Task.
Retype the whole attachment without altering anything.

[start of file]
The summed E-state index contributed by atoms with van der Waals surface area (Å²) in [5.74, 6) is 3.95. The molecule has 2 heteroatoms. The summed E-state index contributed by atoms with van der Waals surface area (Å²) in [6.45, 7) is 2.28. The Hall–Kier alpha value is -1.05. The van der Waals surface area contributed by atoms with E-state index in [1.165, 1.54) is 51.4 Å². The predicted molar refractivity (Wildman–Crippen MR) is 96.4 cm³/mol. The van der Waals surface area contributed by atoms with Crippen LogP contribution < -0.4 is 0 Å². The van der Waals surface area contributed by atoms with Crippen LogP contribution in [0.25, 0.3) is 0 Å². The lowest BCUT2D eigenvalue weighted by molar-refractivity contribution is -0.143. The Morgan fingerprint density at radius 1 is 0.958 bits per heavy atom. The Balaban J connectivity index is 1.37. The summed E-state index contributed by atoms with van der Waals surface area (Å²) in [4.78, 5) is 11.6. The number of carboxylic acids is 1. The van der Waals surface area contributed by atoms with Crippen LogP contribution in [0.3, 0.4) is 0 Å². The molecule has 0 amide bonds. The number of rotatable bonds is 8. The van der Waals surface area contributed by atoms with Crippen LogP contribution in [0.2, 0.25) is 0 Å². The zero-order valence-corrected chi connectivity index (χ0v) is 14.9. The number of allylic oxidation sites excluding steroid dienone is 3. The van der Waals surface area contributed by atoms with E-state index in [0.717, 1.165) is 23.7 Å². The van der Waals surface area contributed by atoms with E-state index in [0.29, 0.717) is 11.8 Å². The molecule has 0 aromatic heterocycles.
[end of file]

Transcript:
The summed E-state index contributed by atoms with van der Waals surface area (Å²) in [5.74, 6) is 3.95. The molecule has 2 heteroatoms. The summed E-state index contributed by atoms with van der Waals surface area (Å²) in [6.45, 7) is 2.28. The Hall–Kier alpha value is -1.05. The van der Waals surface area contributed by atoms with E-state index in [1.165, 1.54) is 51.4 Å². The predicted molar refractivity (Wildman–Crippen MR) is 96.4 cm³/mol. The van der Waals surface area contributed by atoms with Crippen LogP contribution < -0.4 is 0 Å². The van der Waals surface area contributed by atoms with Crippen LogP contribution in [0.25, 0.3) is 0 Å². The lowest BCUT2D eigenvalue weighted by molar-refractivity contribution is -0.143. The Morgan fingerprint density at radius 1 is 0.958 bits per heavy atom. The Balaban J connectivity index is 1.37. The summed E-state index contributed by atoms with van der Waals surface area (Å²) in [4.78, 5) is 11.6. The number of carboxylic acids is 1. The van der Waals surface area contributed by atoms with Crippen LogP contribution in [0.3, 0.4) is 0 Å². The molecule has 0 amide bonds. The number of rotatable bonds is 8. The van der Waals surface area contributed by atoms with Crippen LogP contribution in [0.2, 0.25) is 0 Å². The zero-order valence-corrected chi connectivity index (χ0v) is 14.9. The number of allylic oxidation sites excluding steroid dienone is 3. The van der Waals surface area contributed by atoms with E-state index in [0.717, 1.165) is 23.7 Å². The van der Waals surface area contributed by atoms with E-state index in [0.29, 0.717) is 11.8 Å². The molecule has 0 aromatic heterocycles.